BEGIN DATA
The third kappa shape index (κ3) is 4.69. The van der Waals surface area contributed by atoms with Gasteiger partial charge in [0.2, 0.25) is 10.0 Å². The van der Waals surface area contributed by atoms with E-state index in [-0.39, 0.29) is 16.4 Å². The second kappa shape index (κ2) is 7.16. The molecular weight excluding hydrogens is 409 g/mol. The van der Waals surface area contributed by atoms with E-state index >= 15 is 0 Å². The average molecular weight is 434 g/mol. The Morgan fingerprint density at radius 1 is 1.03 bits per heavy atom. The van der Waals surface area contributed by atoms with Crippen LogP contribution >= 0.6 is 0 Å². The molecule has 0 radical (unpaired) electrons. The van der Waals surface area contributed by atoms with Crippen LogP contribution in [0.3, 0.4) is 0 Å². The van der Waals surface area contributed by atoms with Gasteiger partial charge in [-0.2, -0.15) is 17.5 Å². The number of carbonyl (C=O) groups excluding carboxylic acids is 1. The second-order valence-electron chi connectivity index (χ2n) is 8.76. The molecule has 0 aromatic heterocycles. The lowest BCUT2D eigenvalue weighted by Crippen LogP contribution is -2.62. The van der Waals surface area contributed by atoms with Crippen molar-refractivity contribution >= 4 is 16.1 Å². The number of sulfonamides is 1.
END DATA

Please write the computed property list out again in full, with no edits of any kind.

The third kappa shape index (κ3) is 4.69. The van der Waals surface area contributed by atoms with Gasteiger partial charge in [0.2, 0.25) is 10.0 Å². The van der Waals surface area contributed by atoms with E-state index in [-0.39, 0.29) is 16.4 Å². The second kappa shape index (κ2) is 7.16. The molecular weight excluding hydrogens is 409 g/mol. The van der Waals surface area contributed by atoms with E-state index >= 15 is 0 Å². The average molecular weight is 434 g/mol. The Morgan fingerprint density at radius 1 is 1.03 bits per heavy atom. The van der Waals surface area contributed by atoms with Crippen LogP contribution >= 0.6 is 0 Å². The molecule has 0 radical (unpaired) electrons. The van der Waals surface area contributed by atoms with Crippen LogP contribution in [0.3, 0.4) is 0 Å². The van der Waals surface area contributed by atoms with Gasteiger partial charge in [-0.2, -0.15) is 17.5 Å². The number of carbonyl (C=O) groups excluding carboxylic acids is 1. The second-order valence-electron chi connectivity index (χ2n) is 8.76. The molecule has 0 aromatic heterocycles. The lowest BCUT2D eigenvalue weighted by Crippen LogP contribution is -2.62. The van der Waals surface area contributed by atoms with Crippen molar-refractivity contribution >= 4 is 16.1 Å². The number of sulfonamides is 1.